Registration Dossier

Administrative data

Link to relevant study record(s)

Description of key information

Butyldiethanolamine is expected to be well absorbed orally, based on the systemic effects in the acute oral toxicity study in rats, its low molecular weight (161.24 g/mol), high water solubility (> 10,000 mg/L) and LogPow of 0.58. Concerning the absorption after exposure via inhalation, as the chemical has vapour pressure of 1.2 Pa (a value not indicative for absorption by inhalation), it is clear, that the substance is marginally available for inhalation. Given its lipophilicity (LogPow 0.58) - if absorbed - it is expected to be absorbed directly across the respiratory tract epithelium or through aqueous pores and/or be metabolized by the alveolar and bronchial tissue. Butyldiethanolamine is not expected to be absorbed following dermal exposure into the stratum corneum and into the epidermis, due to its high hydrophilicity. Moreover, the absence of irritating properties of Butyldiethanolamine cannot enhance absorption through the skin. Butyldiethanolamine is expected to distribute into the inner of cells and into the intravascular compartment. The substance does not indicate a significant potential for accumulation. Butyldiethanolamine is expected to be metabolised via Phase I reactions leading to hydroxylated derivatives and/or derivatives of oxidative deamination. Further, they can either be involved into intermediary metabolism for further oxidative reactions or be excreted. Butyldiethanolamine and its metabolites are expected to be eliminated mainly via the urine.

Key value for chemical safety assessment

Bioaccumulation potential:
no bioaccumulation potential
Absorption rate - oral (%):
100
Absorption rate - dermal (%):
10
Absorption rate - inhalation (%):
50

Additional information

General

The toxicokinetic profile of Butyldiethanolamine (BDEA) was not determined by actual absorption, distribution, metabolism or excretion measurements. Rather, the physico-chemical properties of this substance were integrated with its available toxicological data as well as the data on the read-across substances butylethanolamine (CAS 111-75-1) and dibutylethanolamine (CAS 102-81-8) to create a prediction of the toxicokinetic behavior. The read-across substances shows very similar physico-chemical properties (high water solubility (miscible in all proportions in water, similar LogPow, no hydrolysis in water) and are thus believed to behave very similar in aqueous solutions.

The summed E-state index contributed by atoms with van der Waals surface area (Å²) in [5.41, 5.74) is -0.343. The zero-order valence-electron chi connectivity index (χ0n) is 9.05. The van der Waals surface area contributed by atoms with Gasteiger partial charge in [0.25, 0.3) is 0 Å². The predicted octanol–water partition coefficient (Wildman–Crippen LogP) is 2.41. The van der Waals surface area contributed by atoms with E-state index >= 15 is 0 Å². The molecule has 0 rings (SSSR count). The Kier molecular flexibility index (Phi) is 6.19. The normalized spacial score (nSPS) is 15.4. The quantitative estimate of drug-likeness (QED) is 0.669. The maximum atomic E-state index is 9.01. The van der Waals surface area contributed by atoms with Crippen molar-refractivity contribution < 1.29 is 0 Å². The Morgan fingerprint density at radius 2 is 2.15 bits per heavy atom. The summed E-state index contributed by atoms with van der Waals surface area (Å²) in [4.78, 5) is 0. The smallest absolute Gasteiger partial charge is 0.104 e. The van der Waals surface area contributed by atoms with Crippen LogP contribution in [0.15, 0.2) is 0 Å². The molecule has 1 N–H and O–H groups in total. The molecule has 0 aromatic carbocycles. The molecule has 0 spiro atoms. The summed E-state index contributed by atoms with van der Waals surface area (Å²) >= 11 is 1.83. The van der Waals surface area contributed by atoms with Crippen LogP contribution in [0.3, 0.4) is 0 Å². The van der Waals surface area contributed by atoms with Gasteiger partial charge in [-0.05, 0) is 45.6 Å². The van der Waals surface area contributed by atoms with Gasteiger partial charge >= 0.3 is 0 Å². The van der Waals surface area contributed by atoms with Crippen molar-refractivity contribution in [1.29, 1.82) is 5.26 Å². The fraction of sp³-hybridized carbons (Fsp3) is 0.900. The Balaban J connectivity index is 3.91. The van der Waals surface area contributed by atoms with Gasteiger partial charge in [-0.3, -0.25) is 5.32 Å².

Toxicological profile of Butyldiethanolamine

 

BDEA is not acutely toxic via oral route of exposure. An oral LD50 of 4800 mg/kg bw was established in an oral study in rats (BASF, 1967; Report No. XVII/49). No acute inhalation studies are available for BDEA since it has low vapour pressure (1.2 Pa at 25°C; ECS, 2013). In an acute dermal toxicity study, BDEA did not produce systemic effects in animals (LD50 >2000 mg/kg bw; Harlan, 2014; Report No. 41402071). There were also mild dermal reactions in several animals. Similarly, BDEA was not irritating to rabbits’ skin after 4-hour exposure (Lab Research, 2009). The substance produced, however, severe damage to eyes (BASF, 1967; Report No. XVII/49). In a skin sensitization study according to Buehler method, the substance was not sensitizing (Elf Atochem North America Inc., 1995, Report No.95-8735-21). BDEA was not mutagenic in three mutagenicity studies: Ames Test (BASF, 1999, Report No. 40M0580/964324), the OECD 476 study with mouse lymphoma L5178Y cells (Harlan Laboratories, 2014; Report No. 41402073) and in the OECD 473 chromosome aberration study (Harlan Laboratories, 2014, Report No. 41402072).

There is no repeated dose toxicity study for BDEA. A source substance Dibutylethanolamine was not toxic to reproduction the Combined Repeated Dose and Reproduction/Developmental Toxicity Screening Test in Wistar Rats (OECD 422; BASF, 2013, Project No. 87R0286/05I017).